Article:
So how much money can you expect to make if you go the ads route?

Here is a breakdown of my numbers from September 2014.

Requests: 75,522 (this means when your app requests an ad to be served – a request is not always fulfilled)

Impressions: 61,296 (This is how many times an ad was shown on the app)

Fill rate: 84% (This is the number of impressions divided by the number of requests)

eCPM: $1.49 (This is how much money I made per thousand impressions.  CPM stands for Cost Per Milli – milli meaning thousand.

Revenue: $91.24 (The most important number of all :) This is calculated by dividing my total number of impressions 61,296 by 1,000 (because the metric you are paid by is 1 thousand impressions. So 61.296 x my eCPM above $1.49 = $91.

I had my developer ad iAds after I had originally launched the app – but it only cost me around $30 for them to add in the code.

In App Purchases

This option was rolled out by Apple a few years ago and is quickly becoming the most popular ways to monetize an app.

The reason is because your app is listed as Free in the App Store – so you still get a larger volume of people downloading your app.  But then you have an Up-sell option, where they can pay to get rid of ads, or pay to unlock levels or features.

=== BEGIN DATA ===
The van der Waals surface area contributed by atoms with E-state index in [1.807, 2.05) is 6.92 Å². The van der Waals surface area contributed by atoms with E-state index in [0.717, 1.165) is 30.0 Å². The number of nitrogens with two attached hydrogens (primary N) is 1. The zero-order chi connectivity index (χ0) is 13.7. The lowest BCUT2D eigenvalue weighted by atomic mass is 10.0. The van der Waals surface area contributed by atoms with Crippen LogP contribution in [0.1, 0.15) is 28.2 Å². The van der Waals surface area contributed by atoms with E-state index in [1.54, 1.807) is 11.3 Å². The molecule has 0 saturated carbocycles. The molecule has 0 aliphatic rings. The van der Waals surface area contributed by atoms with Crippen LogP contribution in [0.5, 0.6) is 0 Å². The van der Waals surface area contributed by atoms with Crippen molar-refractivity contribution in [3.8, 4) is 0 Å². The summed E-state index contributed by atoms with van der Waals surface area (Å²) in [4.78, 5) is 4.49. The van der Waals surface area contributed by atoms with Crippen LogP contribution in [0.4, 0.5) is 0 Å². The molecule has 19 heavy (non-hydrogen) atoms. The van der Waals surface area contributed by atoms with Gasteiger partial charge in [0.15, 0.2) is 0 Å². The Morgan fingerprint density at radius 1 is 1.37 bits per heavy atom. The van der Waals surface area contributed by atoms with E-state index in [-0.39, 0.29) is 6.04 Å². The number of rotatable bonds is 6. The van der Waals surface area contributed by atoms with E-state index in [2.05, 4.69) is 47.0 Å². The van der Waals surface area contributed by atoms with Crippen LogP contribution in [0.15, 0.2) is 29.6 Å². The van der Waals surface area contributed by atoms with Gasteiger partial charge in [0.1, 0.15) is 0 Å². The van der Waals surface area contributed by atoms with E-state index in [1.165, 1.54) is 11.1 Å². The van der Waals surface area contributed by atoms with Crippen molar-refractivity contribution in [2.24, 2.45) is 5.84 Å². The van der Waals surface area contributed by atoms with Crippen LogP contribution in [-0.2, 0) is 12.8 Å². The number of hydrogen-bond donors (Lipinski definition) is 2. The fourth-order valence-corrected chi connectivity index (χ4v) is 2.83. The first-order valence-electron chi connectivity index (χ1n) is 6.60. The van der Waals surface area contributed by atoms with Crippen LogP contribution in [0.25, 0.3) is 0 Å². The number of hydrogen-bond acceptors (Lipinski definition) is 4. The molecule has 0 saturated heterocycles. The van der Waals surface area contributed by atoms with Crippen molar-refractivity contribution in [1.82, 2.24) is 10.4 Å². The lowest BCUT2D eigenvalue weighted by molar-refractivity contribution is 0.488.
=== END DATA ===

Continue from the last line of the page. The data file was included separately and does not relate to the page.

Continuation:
This is extremely popular with games because instead of only getting $1 for someone who originally downloads the game, they can charge them for new levels or weapons or cars and make more money from each user.

In-app purchases are also great for users because they get to try out your app before spending money unlike with normal paid app downloads.

Spend a few minutes thinking about any add ons or upgrades that could be given to users as an in app purchase.

The simplest one is to offer users the option to pay to disable ads.  Most users won’t take this offer though because they don’t mind ads that much.

Offering in app purchases takes extra time for your developer to implement so will increase the cost of your app so keep that in mind as well.


The last option is to just offer your app completely for free.  This is the option favored by apps looking to acquire as many users as possible and to sell to a larger company – think Instagram.. but can also be fine for your first app if you just want to get something out there that your friends and family can use for free and don’t spend the time or money implementing ads or in app purchases.

Make a combo

You can also use a combination of monetization methods.

For example, for a while I only had a free version of my app which made money through ads.  It was going pretty well revenue wise.. But then I decided to do an experiment and duplicate the app and release a separate version, but this time, remove the ads and charge $.99 for it.

With an hours worth of work, I almost doubled my revenue.

I really wish I had done that sooner!

So remember, if your spending a lot of time debating back and forth over whether you should charge for your app, make it free or do IAP – just do a combination.